What does failure look like in a church?
Is it when the building shows noticeable deferred maintenance, or when the membership number dips below a certain level? Has a church failed when there are no more children running up the aisles or when the choir is made up of only a few sopranos (why yes, I am an alto!)?
I’m not sure our answer to that question changes due to a pandemic. The church isn’t a failure when it no longer occupies its building or because we can no longer sing hymns together. I don’t believe we are only successful when our pews (and plates) are full. Certainly, the New Testament church didn’t have tall steeples and large fellowship halls in which to accomplish its mission. However, our metrics for success don’t seem to translate well in this pandemic season.
Six months in we’re starting to ask “what if this is it”? What if we can’t return to our buildings? Can we still be the church?
Throughout the life of the church we’ve made changes and adapted and reformed our ways of doing things. I’m not talking the small stuff (although kudos to the church that moved from donuts during coffee hour to also offering fresh fruit!). I’m referring to all the times in history where we’ve adapted to our changing context. As products of the Reformation, we hold to the belief that we are reformed and always being reformed!
I think we forget how difficult those changes were in the moment. The day that Grandma showed up in pants to serve Communion was no doubt followed by several heated meetings and a few folks leaving the church.
Or, perhaps we remember all too well how difficult those changes were, and we want to avoid potential conflict. The day we ordained LGBT folks was no doubt proceeded by several heated meetings and a few folks leaving the church.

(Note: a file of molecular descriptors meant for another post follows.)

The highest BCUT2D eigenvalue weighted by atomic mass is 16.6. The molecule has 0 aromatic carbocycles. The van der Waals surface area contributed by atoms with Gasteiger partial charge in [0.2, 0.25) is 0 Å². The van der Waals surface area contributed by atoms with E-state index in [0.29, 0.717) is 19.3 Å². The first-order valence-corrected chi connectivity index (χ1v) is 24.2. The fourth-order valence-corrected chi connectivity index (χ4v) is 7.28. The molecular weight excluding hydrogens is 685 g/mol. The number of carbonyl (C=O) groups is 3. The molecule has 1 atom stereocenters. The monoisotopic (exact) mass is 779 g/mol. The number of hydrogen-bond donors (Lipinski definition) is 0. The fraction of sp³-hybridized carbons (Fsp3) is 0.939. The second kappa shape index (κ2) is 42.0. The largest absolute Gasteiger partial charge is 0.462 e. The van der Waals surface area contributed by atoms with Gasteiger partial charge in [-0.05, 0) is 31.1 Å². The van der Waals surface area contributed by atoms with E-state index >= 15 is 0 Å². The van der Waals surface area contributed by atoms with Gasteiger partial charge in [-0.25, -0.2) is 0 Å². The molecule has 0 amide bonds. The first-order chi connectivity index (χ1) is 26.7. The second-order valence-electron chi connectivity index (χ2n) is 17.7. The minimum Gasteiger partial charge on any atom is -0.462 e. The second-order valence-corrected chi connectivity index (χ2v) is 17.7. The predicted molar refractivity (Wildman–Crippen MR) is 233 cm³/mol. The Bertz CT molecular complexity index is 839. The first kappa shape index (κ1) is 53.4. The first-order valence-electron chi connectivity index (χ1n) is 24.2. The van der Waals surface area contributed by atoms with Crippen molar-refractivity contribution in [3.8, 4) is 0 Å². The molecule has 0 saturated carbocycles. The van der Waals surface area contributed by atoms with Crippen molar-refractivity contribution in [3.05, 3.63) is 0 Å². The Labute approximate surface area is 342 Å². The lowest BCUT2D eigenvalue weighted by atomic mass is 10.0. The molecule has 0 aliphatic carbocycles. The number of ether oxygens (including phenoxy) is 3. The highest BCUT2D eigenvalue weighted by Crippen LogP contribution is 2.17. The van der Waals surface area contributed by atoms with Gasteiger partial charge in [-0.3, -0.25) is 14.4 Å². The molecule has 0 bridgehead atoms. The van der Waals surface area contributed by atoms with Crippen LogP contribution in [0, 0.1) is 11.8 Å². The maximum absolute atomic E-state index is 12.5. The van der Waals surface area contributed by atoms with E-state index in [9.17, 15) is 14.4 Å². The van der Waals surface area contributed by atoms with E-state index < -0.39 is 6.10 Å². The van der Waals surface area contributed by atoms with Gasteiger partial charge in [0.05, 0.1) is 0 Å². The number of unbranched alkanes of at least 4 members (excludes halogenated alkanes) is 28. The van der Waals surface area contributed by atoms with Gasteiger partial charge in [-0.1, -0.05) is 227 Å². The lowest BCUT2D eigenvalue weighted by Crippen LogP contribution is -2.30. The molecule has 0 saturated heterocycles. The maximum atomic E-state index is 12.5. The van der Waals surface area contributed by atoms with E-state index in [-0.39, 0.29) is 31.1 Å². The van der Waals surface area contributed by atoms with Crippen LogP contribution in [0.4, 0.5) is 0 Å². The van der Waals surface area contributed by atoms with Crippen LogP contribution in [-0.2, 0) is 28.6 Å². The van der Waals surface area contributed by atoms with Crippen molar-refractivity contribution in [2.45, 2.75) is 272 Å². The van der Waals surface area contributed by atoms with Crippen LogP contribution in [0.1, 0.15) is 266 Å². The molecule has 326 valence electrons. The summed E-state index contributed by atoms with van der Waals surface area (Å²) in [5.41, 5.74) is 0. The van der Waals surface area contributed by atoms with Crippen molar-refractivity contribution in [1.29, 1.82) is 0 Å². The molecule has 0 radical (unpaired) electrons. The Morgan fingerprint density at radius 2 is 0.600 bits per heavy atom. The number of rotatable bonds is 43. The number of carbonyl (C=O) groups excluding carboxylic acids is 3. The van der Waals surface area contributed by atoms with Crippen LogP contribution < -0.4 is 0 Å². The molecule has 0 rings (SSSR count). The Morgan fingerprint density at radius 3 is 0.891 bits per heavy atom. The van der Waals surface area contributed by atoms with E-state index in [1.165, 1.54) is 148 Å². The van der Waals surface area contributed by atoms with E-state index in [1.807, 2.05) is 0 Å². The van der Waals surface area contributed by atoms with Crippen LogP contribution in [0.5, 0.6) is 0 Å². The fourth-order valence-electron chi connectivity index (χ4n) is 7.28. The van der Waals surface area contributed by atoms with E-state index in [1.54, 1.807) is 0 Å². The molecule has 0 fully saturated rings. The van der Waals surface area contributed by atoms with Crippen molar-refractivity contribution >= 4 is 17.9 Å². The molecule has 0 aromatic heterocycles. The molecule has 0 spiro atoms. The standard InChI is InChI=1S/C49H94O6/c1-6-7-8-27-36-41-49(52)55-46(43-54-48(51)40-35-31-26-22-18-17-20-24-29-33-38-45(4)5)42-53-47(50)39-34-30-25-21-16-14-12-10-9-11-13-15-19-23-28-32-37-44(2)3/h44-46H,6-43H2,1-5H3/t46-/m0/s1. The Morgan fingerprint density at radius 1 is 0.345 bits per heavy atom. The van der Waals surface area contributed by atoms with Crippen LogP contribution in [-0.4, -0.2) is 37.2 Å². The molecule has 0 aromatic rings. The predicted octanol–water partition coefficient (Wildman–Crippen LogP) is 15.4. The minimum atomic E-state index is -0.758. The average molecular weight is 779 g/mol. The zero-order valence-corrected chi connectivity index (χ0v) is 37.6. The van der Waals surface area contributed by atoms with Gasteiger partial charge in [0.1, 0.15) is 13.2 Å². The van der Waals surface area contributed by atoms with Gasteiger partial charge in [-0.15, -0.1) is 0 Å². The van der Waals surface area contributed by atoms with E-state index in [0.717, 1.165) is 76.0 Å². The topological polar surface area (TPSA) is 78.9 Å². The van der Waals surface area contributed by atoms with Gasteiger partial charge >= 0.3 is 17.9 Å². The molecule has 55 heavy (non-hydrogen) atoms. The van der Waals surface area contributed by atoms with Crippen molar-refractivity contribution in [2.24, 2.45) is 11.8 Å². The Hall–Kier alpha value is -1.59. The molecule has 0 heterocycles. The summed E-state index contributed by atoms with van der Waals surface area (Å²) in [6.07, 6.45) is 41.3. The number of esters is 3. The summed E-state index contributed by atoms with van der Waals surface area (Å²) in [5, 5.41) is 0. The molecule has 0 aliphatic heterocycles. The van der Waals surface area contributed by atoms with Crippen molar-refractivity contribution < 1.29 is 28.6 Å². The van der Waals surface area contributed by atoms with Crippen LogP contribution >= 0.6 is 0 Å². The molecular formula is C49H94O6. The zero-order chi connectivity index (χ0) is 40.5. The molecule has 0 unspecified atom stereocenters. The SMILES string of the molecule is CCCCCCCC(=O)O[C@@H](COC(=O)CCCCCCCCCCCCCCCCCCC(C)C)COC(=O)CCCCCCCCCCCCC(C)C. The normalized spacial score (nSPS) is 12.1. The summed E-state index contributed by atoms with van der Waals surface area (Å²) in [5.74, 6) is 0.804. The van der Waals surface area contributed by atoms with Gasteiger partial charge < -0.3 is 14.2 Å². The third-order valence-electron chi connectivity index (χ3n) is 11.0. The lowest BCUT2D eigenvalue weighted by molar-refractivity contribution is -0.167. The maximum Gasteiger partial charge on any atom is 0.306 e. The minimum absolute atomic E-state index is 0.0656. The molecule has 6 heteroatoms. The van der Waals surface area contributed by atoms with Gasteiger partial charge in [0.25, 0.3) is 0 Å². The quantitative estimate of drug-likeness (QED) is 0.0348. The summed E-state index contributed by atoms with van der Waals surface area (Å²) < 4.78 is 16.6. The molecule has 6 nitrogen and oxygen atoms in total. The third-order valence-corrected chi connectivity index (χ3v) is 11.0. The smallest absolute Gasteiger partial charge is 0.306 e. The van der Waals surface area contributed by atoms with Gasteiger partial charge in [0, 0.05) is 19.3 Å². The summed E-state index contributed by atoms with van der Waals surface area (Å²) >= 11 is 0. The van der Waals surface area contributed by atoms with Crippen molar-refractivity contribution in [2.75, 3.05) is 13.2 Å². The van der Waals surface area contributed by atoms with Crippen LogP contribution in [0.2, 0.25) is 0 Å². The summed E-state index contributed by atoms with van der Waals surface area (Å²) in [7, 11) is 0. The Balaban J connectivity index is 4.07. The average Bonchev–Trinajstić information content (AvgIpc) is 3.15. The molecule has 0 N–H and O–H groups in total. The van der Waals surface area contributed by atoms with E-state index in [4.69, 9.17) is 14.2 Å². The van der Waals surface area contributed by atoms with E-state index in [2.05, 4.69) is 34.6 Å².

The reality is that a massive change in our context has occurred. We will either continue to find ways to respond to it faithfully… or we don’t.
What does failure in the church during a pandemic look like?
The same as it does during “normal” times.
The church has failed when it forgets its purpose and its calling and is no longer working toward the Great Ends of the Church: The proclamation of the gospel for the salvation of humankind; the shelter, nurture, and spiritual fellowship of the children of God; the maintenance of divine worship; the preservation of the truth; the promotion of social righteousness; and the exhibition of the Kingdom of Heaven to the world.
Here’s the thing…. the church has found ways to be the church in spite of world wars, natural disasters, the Great Depression and huge economic fallout. And pandemics. In other words, this isn’t our first rodeo. More to the point, it won’t be the coronavirus that causes the church to fail. It will be our inability to remember our baptism, our calling and our purpose.
Yes, this is difficult work. It’s also the work we’ve been called to accomplish… faithfully. The good news is we don’t do it alone. Our God is in the middle of it all, and we have our siblings who walk alongside us as well.
Karen, thank you for sharing words of encouragement and wisdom.